The last man off the field was the stunned player Roy Riegels. He got to the locker room and sat down in a corner, with a blanket over his head, with his head between his knees, crying like a baby. There was silence in the room. Coach Nibbs Price got to his feet to address the demoralized team. He spoke the best words he knew how, but they were rather lame words. Then the linesman came in to give the three-minute warning. The coach said “Men, the same team that played the first half, will start the second.” The men replace their helmets and returned to the field. Roy Riegels did not budge. The coach looked back and called him. Roy did not move. Coach Price said, “Roy. Didn’t you hear me? The same team that played the first half will start the second.” Roy looked up through his tears, “Coach, I can’t do that to save my life. I’ve ruined the University of California. I’ve ruined myself. I couldn’t face that crowd in the stadium to save my life.” Coach Price reached out and put a hand on Riegel’s shoulder and said, “Roy, get up and go on back, the game is only half over.” And Roy Riegels went back. The players of Georgia Tech will tell you that they never saw a man play football, as Roy Riegels played that second half.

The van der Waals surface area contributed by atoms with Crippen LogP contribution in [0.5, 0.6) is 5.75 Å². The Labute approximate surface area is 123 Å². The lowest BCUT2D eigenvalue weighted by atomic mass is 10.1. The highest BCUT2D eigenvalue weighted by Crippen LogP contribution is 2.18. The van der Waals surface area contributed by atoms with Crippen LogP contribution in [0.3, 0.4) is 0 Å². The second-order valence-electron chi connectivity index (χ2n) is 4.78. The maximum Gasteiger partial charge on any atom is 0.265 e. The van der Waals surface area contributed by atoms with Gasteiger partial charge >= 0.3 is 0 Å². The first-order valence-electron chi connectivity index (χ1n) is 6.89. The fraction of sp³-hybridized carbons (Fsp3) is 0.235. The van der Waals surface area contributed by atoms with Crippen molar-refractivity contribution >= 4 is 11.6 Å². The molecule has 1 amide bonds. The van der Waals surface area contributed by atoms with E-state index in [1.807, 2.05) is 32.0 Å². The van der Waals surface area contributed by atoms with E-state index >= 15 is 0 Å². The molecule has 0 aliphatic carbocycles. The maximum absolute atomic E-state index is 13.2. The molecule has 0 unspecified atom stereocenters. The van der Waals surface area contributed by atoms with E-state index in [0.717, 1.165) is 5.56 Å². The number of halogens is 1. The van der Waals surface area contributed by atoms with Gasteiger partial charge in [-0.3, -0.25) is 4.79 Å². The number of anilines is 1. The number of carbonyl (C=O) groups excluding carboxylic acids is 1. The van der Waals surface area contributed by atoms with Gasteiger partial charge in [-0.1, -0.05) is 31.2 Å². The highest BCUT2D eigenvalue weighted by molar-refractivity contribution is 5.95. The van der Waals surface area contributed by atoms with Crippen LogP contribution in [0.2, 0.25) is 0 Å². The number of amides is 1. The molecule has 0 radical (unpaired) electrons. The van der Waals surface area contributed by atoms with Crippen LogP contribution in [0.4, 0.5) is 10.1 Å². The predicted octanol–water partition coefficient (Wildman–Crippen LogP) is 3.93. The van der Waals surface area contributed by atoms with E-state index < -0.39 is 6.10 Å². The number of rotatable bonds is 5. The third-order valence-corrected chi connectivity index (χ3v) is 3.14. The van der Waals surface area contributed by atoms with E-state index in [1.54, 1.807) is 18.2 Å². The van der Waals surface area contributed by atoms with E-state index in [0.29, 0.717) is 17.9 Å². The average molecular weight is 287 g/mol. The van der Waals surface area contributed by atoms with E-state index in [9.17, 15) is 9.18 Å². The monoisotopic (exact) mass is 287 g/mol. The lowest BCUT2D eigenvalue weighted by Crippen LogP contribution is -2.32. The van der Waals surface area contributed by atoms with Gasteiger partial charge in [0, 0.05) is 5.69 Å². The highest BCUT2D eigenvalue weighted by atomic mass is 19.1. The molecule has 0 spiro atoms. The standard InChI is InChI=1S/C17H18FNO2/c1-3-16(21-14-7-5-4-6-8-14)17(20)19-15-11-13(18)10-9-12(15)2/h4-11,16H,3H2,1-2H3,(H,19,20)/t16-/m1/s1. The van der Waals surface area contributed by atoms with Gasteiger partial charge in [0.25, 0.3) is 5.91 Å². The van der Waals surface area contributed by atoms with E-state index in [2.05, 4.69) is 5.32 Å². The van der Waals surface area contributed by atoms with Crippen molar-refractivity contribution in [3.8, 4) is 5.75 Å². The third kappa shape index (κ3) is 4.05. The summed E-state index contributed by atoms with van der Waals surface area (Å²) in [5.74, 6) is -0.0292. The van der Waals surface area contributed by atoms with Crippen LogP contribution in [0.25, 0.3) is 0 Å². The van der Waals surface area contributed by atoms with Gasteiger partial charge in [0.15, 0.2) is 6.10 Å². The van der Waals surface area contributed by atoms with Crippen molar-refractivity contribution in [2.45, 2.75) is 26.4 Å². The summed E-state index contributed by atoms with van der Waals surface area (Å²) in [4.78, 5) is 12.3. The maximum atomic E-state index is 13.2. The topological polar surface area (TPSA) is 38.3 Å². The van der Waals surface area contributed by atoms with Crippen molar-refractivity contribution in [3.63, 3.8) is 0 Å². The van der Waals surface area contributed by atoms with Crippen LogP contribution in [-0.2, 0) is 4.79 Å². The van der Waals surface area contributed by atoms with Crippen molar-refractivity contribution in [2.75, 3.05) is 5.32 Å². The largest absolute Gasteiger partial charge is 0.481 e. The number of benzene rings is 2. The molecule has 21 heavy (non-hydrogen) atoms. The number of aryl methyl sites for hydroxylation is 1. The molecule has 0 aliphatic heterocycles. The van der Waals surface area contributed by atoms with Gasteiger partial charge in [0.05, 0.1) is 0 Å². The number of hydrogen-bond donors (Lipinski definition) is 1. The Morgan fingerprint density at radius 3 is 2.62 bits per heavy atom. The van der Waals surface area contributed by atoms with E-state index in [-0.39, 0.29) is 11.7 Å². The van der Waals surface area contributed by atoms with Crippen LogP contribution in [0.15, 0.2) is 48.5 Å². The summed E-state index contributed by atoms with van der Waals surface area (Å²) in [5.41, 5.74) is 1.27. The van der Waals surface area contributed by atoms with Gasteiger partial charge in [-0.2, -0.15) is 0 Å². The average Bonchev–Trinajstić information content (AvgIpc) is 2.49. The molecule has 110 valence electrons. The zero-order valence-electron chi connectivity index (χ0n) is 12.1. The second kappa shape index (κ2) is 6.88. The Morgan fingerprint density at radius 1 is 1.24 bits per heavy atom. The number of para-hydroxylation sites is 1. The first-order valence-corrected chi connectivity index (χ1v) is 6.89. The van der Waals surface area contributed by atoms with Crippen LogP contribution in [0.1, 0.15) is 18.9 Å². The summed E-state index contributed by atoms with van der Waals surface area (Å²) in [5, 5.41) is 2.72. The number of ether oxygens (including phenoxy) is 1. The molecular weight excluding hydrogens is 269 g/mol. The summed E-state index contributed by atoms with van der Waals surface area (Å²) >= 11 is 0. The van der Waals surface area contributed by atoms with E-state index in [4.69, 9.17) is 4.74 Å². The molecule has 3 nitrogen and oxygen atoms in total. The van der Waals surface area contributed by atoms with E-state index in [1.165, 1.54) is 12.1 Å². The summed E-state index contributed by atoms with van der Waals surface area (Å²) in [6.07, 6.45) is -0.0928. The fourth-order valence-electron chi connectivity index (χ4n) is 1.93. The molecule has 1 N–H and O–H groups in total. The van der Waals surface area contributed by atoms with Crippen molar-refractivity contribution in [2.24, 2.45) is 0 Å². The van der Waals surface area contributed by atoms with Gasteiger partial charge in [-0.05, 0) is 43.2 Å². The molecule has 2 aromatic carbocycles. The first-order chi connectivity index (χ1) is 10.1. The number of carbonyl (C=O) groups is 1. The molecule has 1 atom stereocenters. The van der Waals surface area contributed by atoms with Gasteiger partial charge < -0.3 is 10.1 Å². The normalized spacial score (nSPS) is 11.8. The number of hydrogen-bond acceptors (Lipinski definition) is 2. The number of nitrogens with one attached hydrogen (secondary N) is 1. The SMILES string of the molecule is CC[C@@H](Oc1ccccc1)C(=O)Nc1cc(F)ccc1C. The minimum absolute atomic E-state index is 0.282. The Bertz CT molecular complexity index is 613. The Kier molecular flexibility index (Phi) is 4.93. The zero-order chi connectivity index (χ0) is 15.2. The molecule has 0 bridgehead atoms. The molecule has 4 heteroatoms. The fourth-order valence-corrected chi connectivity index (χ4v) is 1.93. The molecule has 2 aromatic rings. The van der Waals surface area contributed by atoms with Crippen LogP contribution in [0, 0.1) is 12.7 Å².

All of us have been in wrong-way-Riegels shoes at various times in our lives. We have been untrue to our calling as sons and daughters. We have either played the Prodigal or the Pharisee, we have been either the disagreeable son or the disobedient daughter. But God says to us, “The game is only half over.” And he offers us the future as a place for making up for our past.
Today we are still in the Christmas season, but shortly we shall be watching the old year expire and the new year arrive. These can be good moments for resolutions about our relationship with God. I hope that between now and New Year’s Eve each one of us will resolve, God being our helper, to be true sons of daughters of God our Father.